The volume well illustrates the inten- sity of current scholarly discussion about the Roman Near East in the period pre- ceding the impact of Islam. Fergus’ Millar highlights much of this theme in his in- troduction. On one level, this is part of a wider debate about prosperity and decline, with many writers pointing to the ‘fall’ of the Roman empire and rise to prominence of barbarian peoples in the west as a fifth- century phenomenon, while the provinces of the eastern Mediterranean continued to flourish economically and culturally at least until the Persian invasion and occu- pation of the early seventh century (and in the view of many until well after the Arab conquests). An economic boom fed by population growth in this period is high- lighted, for example, by Robert Hoyland (p.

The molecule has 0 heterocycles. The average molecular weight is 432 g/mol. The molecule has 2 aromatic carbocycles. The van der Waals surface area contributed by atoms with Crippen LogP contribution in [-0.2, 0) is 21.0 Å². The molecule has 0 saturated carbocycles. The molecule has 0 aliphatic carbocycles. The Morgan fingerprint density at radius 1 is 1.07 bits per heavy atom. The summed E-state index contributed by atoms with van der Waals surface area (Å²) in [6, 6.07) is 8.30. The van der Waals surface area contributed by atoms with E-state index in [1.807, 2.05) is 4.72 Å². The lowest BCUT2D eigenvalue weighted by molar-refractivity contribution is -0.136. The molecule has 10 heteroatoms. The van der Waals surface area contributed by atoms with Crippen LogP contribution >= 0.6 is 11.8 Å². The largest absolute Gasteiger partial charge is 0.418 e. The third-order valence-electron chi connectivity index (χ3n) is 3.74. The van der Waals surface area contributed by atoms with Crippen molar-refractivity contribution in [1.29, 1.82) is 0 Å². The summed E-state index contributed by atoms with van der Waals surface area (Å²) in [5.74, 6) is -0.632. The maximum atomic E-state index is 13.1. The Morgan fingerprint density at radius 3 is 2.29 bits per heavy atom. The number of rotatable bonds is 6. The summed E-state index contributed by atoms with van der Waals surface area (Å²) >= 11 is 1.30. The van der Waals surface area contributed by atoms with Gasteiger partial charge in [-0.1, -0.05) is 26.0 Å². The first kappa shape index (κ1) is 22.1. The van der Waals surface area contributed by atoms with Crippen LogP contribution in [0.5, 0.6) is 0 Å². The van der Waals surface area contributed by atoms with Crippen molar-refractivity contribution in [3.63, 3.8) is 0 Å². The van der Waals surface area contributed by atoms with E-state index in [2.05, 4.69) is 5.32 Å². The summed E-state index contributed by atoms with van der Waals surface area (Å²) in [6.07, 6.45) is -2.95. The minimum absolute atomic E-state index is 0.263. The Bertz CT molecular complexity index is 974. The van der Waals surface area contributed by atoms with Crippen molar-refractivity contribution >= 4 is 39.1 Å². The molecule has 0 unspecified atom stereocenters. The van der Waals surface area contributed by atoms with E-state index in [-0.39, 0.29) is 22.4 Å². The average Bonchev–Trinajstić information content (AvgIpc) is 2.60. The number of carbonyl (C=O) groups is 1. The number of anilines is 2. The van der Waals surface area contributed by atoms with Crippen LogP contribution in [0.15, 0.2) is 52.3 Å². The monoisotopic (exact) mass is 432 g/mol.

388). It is striking that the centre of imperi- al government in Constantinople seems far away, to judge from the emphasis in these papers. Among the themes that emerge in many of the contributions perhaps, the most prominent are those of cultural iden- tity and the reliability of other markers, such as language and religious practices. A major topic is the use of Greek in rela- tion to indigenous languages (connected with the ‘Hellenism’ of the book’s title), but two papers (Eck and Isaac) also deal with the use of Latin. The contribution by Rich- ter stands out for its application of socio- linguistic theory and comparative material from other periods against a too-ready re- sort by many ancient historians to notions of bilingualism. Languages and scripts also need to be distinguished. A language could be and often was written down in a differ- ent script that the spoken word, as in the case of Arabic, written in northern Arabia and southern Syria in Nabataean Arama- ic script which gradually developed into Arabic script or in Egypt in Coptic signs. Christian division, a prominent theme in other publications on the Near East in this period, and rightly re-emphasised by Pa- paconstantinou in relation to Egypt, gen- erally gives way here to these complex lin- guistic questions, which together present a far more localised and nuanced impression of change than is usually provided. The Talmud, “a complete Greek book written in Aramaic letters,” (p. 284) also emerges as being affected by the cultures surround- ing its production. We can agree with Hoy- land (374) that this period, which also saw the emergence of a Samaritan script in the fourth century (Dan Barag, “Samaritan writing and writings”), represented an “ef- florescence of a whole range of languages and scripts across the Roman empire,” and nowhere more vividly exemplified than at Dura-Europos (see Ted Kaizer, “Reli- gion and language in Dura-Europos”), or Palmyra, where eight churches are now known from late antiquity, at least one of them from the Umayyad period. With this phenomenon of linguistic change also went the experience of “language death,” “lan- guage shift” or “language loss.” (Richter)